Instead of our governments vigilantly preventing the spread (or even birth) of any oligopolies or monopolies, they have totally abdicated all responsibility – and allowed these monstrosities to devour most of the global economy. Even more reprehensible has been the silence of the economics community as these corporate behemoths have been allowed to rampage across the globe. Were all of these economists absent from class during the two weeks of study devoted to explaining why these oligopolies/monopolies should never be allowed to come into existence?

It is a tragedy that the standard of living in the United States (and much of the Western world) has plummeted by more than 50% over the last 40 years – unless you’re one of the privileged few. It is a crime that this take-down in our standard of living is an obvious matter of cause-and-effect.

Putting Syria Into Some Perspective

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The Holy Triumvirate — The United States, NATO, and the European Union — or an approved segment thereof, can usually get what they want. They wanted Saddam Hussein out, and soon he was swinging from a rope. They wanted the Taliban ousted from power, and, using overwhelming force, that was achieved rather quickly. They wanted Moammar Gaddafi's rule to come to an end, and before very long he suffered a horrible death. Jean-Bertrand Aristide was democratically elected, but this black man who didn't know his place was sent into distant exile by the United States and France in 2004. Iraq and Libya were the two most modern, educated and secular states in the Middle East; now all four of these countries could qualify as failed states.

These are some of the examples from the past decade of how the Holy Triumvirate recognizes no higher power and believes, literally, that they can do whatever they want in the world, to whomever they want, for as long as they want, and call it whatever they want, like "humanitarian intervention". The 19th- and 20th-century colonialist-imperialist mentality is alive and well in the West.

Next on their agenda: the removal of Bashar al-Assad of Syria. As with Gaddafi, the ground is being laid with continual news reports — from CNN to al Jazeera — of Assad's alleged barbarity, presented as both uncompromising and unprovoked. After months of this media onslaught who can doubt that what's happening in Syria is yet another of those cherished Arab Spring "popular uprisings" against a "brutal dictator" who must be overthrown? And that the Assad government is overwhelmingly the cause of the violence.

Assad actually appears to have a large measure of popularity, not only in Syria, but elsewhere in the Middle East. This includes not just fellow Alawites, but Syria's two million Christians and no small number of Sunnis. Gaddafi had at least as much support in Libya and elsewhere in Africa. The difference between the two cases, at least so far, is that the Holy Triumvirate bombed and machine-gunned Libya daily for seven months, unceasingly, crushing the pro-government forces, as well as Gaddafi himself, and effecting the Triumvirate's treasured "regime change". Now, rampant chaos, anarchy, looting and shooting, revenge murders, tribal war, militia war, religious war, civil war, the most awful racism against the black population, loss of their cherished welfare state, and possible dismemberment of the country into several mini-states are the new daily life for the Libyan people. The capital city of Tripoli is "wallowing in four months of uncollected garbage" because the landfill is controlled by a faction that doesn't want the trash of another faction.1 Just imagine what has happened to the country's infrastructure. This may be what Syria has to look forward to if the Triumvirate gets its way, although the Masters of the Universe undoubtedly believe that the people of Libya should be grateful to them for their "liberation".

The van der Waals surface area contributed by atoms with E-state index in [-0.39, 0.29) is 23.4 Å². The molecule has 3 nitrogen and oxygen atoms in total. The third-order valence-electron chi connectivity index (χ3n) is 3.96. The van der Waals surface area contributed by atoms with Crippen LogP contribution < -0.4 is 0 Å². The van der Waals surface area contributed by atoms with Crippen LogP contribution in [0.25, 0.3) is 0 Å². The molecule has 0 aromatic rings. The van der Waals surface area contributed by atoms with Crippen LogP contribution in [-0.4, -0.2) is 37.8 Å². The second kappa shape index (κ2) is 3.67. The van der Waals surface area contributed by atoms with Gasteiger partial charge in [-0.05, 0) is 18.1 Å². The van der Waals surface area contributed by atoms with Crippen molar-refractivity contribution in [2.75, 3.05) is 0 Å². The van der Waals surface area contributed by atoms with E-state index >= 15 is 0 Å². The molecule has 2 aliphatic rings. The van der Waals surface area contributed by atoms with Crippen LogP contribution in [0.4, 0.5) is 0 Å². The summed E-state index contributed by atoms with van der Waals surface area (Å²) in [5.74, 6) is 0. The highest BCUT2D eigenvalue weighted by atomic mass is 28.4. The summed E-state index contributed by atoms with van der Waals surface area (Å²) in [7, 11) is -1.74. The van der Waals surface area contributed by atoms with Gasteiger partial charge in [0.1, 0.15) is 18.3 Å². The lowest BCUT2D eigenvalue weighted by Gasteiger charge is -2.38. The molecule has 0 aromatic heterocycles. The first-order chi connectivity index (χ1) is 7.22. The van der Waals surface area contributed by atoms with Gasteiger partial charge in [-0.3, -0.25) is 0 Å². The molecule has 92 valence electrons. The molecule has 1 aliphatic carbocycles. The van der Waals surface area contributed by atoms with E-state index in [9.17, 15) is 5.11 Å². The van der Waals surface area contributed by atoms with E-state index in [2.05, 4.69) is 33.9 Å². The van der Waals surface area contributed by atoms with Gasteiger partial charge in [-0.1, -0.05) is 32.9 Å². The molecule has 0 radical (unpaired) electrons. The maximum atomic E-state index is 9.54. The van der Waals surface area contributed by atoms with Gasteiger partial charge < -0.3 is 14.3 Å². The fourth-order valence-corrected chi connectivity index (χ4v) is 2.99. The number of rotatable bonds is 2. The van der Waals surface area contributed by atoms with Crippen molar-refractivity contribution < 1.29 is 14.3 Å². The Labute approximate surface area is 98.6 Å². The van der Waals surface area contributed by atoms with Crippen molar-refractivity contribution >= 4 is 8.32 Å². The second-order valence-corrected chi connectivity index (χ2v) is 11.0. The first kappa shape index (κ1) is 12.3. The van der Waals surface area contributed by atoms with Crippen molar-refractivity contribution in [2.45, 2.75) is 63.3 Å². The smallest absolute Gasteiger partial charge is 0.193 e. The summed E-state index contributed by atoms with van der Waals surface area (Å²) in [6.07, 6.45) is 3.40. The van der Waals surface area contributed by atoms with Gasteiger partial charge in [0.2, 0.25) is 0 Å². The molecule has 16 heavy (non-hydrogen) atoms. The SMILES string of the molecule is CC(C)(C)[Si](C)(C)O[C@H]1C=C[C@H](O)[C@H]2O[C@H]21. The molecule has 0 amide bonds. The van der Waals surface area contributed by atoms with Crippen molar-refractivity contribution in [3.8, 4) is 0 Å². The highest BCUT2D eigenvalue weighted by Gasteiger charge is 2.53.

As to the current violence in Syria, we must consider the numerous reports of forces providing military support to the Syrian rebels — the UK, France, the US, Turkey, Israel, Qatar, the Gulf states, and everyone's favorite champion of freedom and democracy, Saudi Arabia; with Syria claiming to have captured some 14 French soldiers; plus individual jihadists and mercenaries from Lebanon, Jordan, Iraq, Libya, et al, joining the anti-government forces, their number including al-Qaeda veterans of Iraq and Afghanistan who are likely behind the car bombs in an attempt to create chaos and destabilize the country. This may mark the third time the United States has been on the same side as al-Qaeda, adding to Afghanistan and Libya.

Stratfor, the private and conservative American intelligence firm with high-level connections, reported that "most of the opposition's more serious claims have turned out to be grossly exaggerated or simply untrue." Opposition groups including the Syrian National Council, the Free Syrian Army and the London-based Syrian Observatory for Human Rights began disseminating "claims that regime forces besieged Homs and imposed a 72-hour deadline for Syrian defectors to surrender themselves and their weapons or face a potential massacre." That news made international headlines. Stratfor's investigation, however, found "no signs of a massacre," and declared that "opposition forces have an interest in portraying an impending massacre, hoping to mimic the conditions that propelled a foreign military intervention in Libya." Stratfor added that any suggestions of massacres are unlikely because the Syrian "regime has calibrated its crackdowns to avoid just such a scenario. Regime forces have been careful to avoid the high casualty numbers that could lead to an intervention based on humanitarian grounds."2